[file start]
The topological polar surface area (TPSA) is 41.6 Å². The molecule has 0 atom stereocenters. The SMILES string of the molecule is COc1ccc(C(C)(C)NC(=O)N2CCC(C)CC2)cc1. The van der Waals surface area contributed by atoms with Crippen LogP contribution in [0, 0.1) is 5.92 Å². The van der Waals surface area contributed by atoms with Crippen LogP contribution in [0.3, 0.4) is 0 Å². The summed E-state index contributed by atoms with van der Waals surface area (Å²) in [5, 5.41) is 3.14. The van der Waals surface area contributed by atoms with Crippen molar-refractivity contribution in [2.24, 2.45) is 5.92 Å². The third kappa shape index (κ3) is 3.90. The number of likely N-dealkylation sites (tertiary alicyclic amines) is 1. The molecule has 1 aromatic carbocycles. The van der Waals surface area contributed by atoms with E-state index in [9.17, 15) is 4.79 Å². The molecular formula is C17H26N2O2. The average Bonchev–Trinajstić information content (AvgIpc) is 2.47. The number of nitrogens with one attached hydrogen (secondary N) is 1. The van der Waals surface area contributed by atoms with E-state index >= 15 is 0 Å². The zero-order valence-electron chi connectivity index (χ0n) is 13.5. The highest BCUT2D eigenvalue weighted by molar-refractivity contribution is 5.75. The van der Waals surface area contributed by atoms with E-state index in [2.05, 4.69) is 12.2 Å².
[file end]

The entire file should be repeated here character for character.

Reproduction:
The topological polar surface area (TPSA) is 41.6 Å². The molecule has 0 atom stereocenters. The SMILES string of the molecule is COc1ccc(C(C)(C)NC(=O)N2CCC(C)CC2)cc1. The van der Waals surface area contributed by atoms with Crippen LogP contribution in [0, 0.1) is 5.92 Å². The van der Waals surface area contributed by atoms with Crippen LogP contribution in [0.3, 0.4) is 0 Å². The summed E-state index contributed by atoms with van der Waals surface area (Å²) in [5, 5.41) is 3.14. The van der Waals surface area contributed by atoms with Crippen molar-refractivity contribution in [2.24, 2.45) is 5.92 Å². The third kappa shape index (κ3) is 3.90. The number of likely N-dealkylation sites (tertiary alicyclic amines) is 1. The molecule has 1 aromatic carbocycles. The van der Waals surface area contributed by atoms with E-state index in [9.17, 15) is 4.79 Å². The molecular formula is C17H26N2O2. The average Bonchev–Trinajstić information content (AvgIpc) is 2.47. The number of nitrogens with one attached hydrogen (secondary N) is 1. The van der Waals surface area contributed by atoms with E-state index >= 15 is 0 Å². The zero-order valence-electron chi connectivity index (χ0n) is 13.5. The highest BCUT2D eigenvalue weighted by molar-refractivity contribution is 5.75. The van der Waals surface area contributed by atoms with E-state index in [2.05, 4.69) is 12.2 Å².